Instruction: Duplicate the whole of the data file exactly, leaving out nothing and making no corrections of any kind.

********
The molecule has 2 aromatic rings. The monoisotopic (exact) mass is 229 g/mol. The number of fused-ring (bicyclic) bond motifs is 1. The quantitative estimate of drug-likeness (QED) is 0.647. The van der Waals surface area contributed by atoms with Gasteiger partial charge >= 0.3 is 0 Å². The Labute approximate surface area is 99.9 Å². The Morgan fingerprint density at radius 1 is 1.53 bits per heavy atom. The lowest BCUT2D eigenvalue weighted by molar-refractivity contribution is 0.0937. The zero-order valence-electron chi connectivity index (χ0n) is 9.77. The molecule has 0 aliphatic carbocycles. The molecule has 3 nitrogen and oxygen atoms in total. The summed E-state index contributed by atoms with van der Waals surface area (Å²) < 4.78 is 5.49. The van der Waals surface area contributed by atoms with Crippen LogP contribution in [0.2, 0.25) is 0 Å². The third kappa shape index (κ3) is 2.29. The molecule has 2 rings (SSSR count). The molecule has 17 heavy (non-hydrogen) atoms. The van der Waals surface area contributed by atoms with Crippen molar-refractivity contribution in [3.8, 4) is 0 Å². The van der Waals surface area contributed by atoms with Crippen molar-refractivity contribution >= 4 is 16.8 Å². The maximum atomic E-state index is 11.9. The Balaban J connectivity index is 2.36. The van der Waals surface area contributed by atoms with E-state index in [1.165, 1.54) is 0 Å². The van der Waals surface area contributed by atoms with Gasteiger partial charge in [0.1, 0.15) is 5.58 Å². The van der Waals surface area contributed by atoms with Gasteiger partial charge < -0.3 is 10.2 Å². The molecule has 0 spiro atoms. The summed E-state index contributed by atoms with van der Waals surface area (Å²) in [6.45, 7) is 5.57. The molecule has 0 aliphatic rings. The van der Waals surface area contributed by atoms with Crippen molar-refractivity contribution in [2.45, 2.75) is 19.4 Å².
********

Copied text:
The molecule has 2 aromatic rings. The monoisotopic (exact) mass is 229 g/mol. The number of fused-ring (bicyclic) bond motifs is 1. The quantitative estimate of drug-likeness (QED) is 0.647. The van der Waals surface area contributed by atoms with Gasteiger partial charge >= 0.3 is 0 Å². The Labute approximate surface area is 99.9 Å². The Morgan fingerprint density at radius 1 is 1.53 bits per heavy atom. The lowest BCUT2D eigenvalue weighted by molar-refractivity contribution is 0.0937. The zero-order valence-electron chi connectivity index (χ0n) is 9.77. The molecule has 0 aliphatic carbocycles. The molecule has 3 nitrogen and oxygen atoms in total. The summed E-state index contributed by atoms with van der Waals surface area (Å²) < 4.78 is 5.49. The van der Waals surface area contributed by atoms with Crippen LogP contribution in [0.2, 0.25) is 0 Å². The third kappa shape index (κ3) is 2.29. The molecule has 2 rings (SSSR count). The molecule has 17 heavy (non-hydrogen) atoms. The van der Waals surface area contributed by atoms with Crippen molar-refractivity contribution in [3.8, 4) is 0 Å². The van der Waals surface area contributed by atoms with Crippen molar-refractivity contribution >= 4 is 16.8 Å². The maximum atomic E-state index is 11.9. The Balaban J connectivity index is 2.36. The van der Waals surface area contributed by atoms with E-state index in [1.165, 1.54) is 0 Å². The van der Waals surface area contributed by atoms with Gasteiger partial charge in [0.1, 0.15) is 5.58 Å². The van der Waals surface area contributed by atoms with Gasteiger partial charge < -0.3 is 10.2 Å². The molecule has 0 spiro atoms. The summed E-state index contributed by atoms with van der Waals surface area (Å²) in [6.45, 7) is 5.57. The molecule has 0 aliphatic rings. The van der Waals surface area contributed by atoms with Crippen molar-refractivity contribution in [2.45, 2.75) is 19.4 Å².